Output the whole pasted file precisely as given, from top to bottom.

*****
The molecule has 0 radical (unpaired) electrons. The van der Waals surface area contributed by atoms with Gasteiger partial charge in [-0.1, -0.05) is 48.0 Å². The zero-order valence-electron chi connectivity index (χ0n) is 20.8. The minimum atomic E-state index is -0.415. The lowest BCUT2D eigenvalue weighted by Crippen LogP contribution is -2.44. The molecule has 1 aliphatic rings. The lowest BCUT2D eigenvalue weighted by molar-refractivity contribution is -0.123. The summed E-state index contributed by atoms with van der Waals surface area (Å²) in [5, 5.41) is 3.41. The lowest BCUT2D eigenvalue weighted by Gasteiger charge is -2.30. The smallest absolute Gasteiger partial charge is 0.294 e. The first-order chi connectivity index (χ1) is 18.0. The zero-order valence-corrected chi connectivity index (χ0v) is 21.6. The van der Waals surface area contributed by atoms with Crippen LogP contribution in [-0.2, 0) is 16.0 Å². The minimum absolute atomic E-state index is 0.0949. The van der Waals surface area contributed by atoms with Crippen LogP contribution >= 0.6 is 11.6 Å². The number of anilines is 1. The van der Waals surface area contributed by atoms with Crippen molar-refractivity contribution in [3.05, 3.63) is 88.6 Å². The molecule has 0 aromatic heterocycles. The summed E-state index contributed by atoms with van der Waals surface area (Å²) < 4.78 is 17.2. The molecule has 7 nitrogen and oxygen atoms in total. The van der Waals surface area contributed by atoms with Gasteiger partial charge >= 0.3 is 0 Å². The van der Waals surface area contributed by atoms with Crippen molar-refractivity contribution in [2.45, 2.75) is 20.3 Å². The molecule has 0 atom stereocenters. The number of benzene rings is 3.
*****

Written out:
The molecule has 0 radical (unpaired) electrons. The van der Waals surface area contributed by atoms with Gasteiger partial charge in [-0.1, -0.05) is 48.0 Å². The zero-order valence-electron chi connectivity index (χ0n) is 20.8. The minimum atomic E-state index is -0.415. The lowest BCUT2D eigenvalue weighted by Crippen LogP contribution is -2.44. The molecule has 1 aliphatic rings. The lowest BCUT2D eigenvalue weighted by molar-refractivity contribution is -0.123. The summed E-state index contributed by atoms with van der Waals surface area (Å²) in [5, 5.41) is 3.41. The lowest BCUT2D eigenvalue weighted by Gasteiger charge is -2.30. The smallest absolute Gasteiger partial charge is 0.294 e. The first-order chi connectivity index (χ1) is 18.0. The zero-order valence-corrected chi connectivity index (χ0v) is 21.6. The van der Waals surface area contributed by atoms with Crippen LogP contribution in [-0.2, 0) is 16.0 Å². The minimum absolute atomic E-state index is 0.0949. The van der Waals surface area contributed by atoms with Crippen LogP contribution >= 0.6 is 11.6 Å². The number of anilines is 1. The van der Waals surface area contributed by atoms with Crippen molar-refractivity contribution in [3.05, 3.63) is 88.6 Å². The molecule has 0 aromatic heterocycles. The summed E-state index contributed by atoms with van der Waals surface area (Å²) < 4.78 is 17.2. The molecule has 7 nitrogen and oxygen atoms in total. The van der Waals surface area contributed by atoms with Gasteiger partial charge >= 0.3 is 0 Å². The van der Waals surface area contributed by atoms with Crippen molar-refractivity contribution in [2.45, 2.75) is 20.3 Å². The molecule has 0 atom stereocenters. The number of benzene rings is 3.